Logos Technologies wins DARPA contract for Phase 2 Silenthawk motorcycle development


Logos Technologies announced today that the company has been officially awarded a second Phase 2 Small Business Innovation Research (SBIR) contract from the Defense Advanced Research Projects Agency (DARPA) to continue work on the SilentHawk hybrid-electric motorcycle, the US company announced on September 14.


Logos Technologies wins DARPA contract for Phase 2 Silenthawk motorcycle development 001
The Silenthawk hybrid-electric motorcycle designed by Logos Technologies
(Credit: Logos Technologies)


SilentHawk is an all-wheel drive, hybrid-electric motorcycle designed to transport troops over rough terrain and behind enemy lines with minimal noise to reduce chances of detection. The system combines the all-electric RedShift MX racing motorcycle, produced by Alta Motors, with a front-wheel drive system and multi-fuel genset range extender developed by Logos Technologies.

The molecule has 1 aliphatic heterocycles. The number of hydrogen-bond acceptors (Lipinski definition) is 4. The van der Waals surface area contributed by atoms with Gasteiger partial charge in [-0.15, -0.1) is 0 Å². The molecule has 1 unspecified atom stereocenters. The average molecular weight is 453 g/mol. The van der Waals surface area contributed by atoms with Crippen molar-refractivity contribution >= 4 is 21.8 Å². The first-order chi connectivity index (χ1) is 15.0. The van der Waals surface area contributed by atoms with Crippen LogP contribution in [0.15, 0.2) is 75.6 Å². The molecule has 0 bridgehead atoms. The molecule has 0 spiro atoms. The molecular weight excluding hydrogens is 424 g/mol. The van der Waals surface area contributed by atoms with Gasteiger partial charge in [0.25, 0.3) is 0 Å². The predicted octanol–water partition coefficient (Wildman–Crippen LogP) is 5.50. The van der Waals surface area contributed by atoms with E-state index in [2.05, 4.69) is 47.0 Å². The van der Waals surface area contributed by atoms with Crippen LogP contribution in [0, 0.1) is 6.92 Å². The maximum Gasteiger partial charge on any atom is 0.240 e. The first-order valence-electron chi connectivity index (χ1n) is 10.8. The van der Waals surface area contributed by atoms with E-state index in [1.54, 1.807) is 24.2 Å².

“In ‘silent’ mode, when the range-extension genset is off, SilentHawk is about as loud as a normal office conversation,” said Dale Turner, SilentHawk program manager. “When the rider is out of harm’s way, and the range-extension system is engaged to charge the motorcycle’s propulsion battery and to provide auxiliary power for equipment, it’s still only as loud a vacuum cleaner.”

SilentHawk weighs 350 pounds, has a range of 170 miles and can run on multiple fuels, such as gasoline, JP-5, JP-8, Jet-A1, propane and AVGAS. Logos Technologies began initial work on the motorcycle under a Phase 1 SBIR contract in February 2014. Ten months later, the company was awarded Phase 2 funding, which led to the development of the current hybrid-electric prototype.

With the second Phase 2 award, Logos Technologies is now set to produce two new SilentHawk prototypes:

- An all-wheel drive model without the hybrid range-extender and

- An all-wheel drive model with user detachable hybrid range-extender

The purpose of two prototypes is to expedite development of a field-ready system. Logos Technologies plans to use the model without the range-extender to optimize the motorcycle’s front-wheel drive system. That system would then be integrated with the modular range-extension system to create an operational prototype, ready for field evaluation.

“Our goal is an operational prototype with a modular architecture, which would enable the user to configure it with or without the range-extension system to meet specific mission requirements,” Turner said.


 

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